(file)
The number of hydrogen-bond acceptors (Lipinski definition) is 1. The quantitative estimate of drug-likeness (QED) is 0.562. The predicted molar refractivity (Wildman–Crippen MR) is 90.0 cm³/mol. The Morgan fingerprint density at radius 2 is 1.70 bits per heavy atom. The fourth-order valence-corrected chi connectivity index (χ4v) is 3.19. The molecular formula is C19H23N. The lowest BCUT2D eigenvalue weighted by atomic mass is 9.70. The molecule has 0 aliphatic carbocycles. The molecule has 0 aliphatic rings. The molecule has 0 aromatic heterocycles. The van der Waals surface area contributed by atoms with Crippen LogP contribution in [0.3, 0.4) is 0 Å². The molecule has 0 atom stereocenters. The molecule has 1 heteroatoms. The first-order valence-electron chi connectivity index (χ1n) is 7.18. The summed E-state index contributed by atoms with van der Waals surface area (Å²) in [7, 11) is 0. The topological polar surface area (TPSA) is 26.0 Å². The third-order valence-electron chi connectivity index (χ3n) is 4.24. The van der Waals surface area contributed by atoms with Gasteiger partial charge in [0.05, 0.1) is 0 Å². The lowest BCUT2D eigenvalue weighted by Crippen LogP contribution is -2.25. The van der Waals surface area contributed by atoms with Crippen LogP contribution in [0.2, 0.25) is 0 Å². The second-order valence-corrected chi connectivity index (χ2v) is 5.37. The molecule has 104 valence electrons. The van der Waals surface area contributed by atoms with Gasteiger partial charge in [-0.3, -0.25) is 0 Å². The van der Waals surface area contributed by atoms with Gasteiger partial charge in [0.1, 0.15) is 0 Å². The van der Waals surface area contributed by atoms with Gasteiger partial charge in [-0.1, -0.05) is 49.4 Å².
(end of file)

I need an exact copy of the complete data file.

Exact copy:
The number of hydrogen-bond acceptors (Lipinski definition) is 1. The quantitative estimate of drug-likeness (QED) is 0.562. The predicted molar refractivity (Wildman–Crippen MR) is 90.0 cm³/mol. The Morgan fingerprint density at radius 2 is 1.70 bits per heavy atom. The fourth-order valence-corrected chi connectivity index (χ4v) is 3.19. The molecular formula is C19H23N. The lowest BCUT2D eigenvalue weighted by atomic mass is 9.70. The molecule has 0 aliphatic carbocycles. The molecule has 0 aliphatic rings. The molecule has 0 aromatic heterocycles. The van der Waals surface area contributed by atoms with Crippen LogP contribution in [0.3, 0.4) is 0 Å². The molecule has 0 atom stereocenters. The molecule has 1 heteroatoms. The first-order valence-electron chi connectivity index (χ1n) is 7.18. The summed E-state index contributed by atoms with van der Waals surface area (Å²) in [7, 11) is 0. The topological polar surface area (TPSA) is 26.0 Å². The third-order valence-electron chi connectivity index (χ3n) is 4.24. The van der Waals surface area contributed by atoms with Gasteiger partial charge in [0.05, 0.1) is 0 Å². The lowest BCUT2D eigenvalue weighted by Crippen LogP contribution is -2.25. The van der Waals surface area contributed by atoms with Crippen LogP contribution in [0.2, 0.25) is 0 Å². The second-order valence-corrected chi connectivity index (χ2v) is 5.37. The molecule has 104 valence electrons. The van der Waals surface area contributed by atoms with Gasteiger partial charge in [-0.3, -0.25) is 0 Å². The van der Waals surface area contributed by atoms with Gasteiger partial charge in [0.1, 0.15) is 0 Å². The van der Waals surface area contributed by atoms with Gasteiger partial charge in [-0.1, -0.05) is 49.4 Å².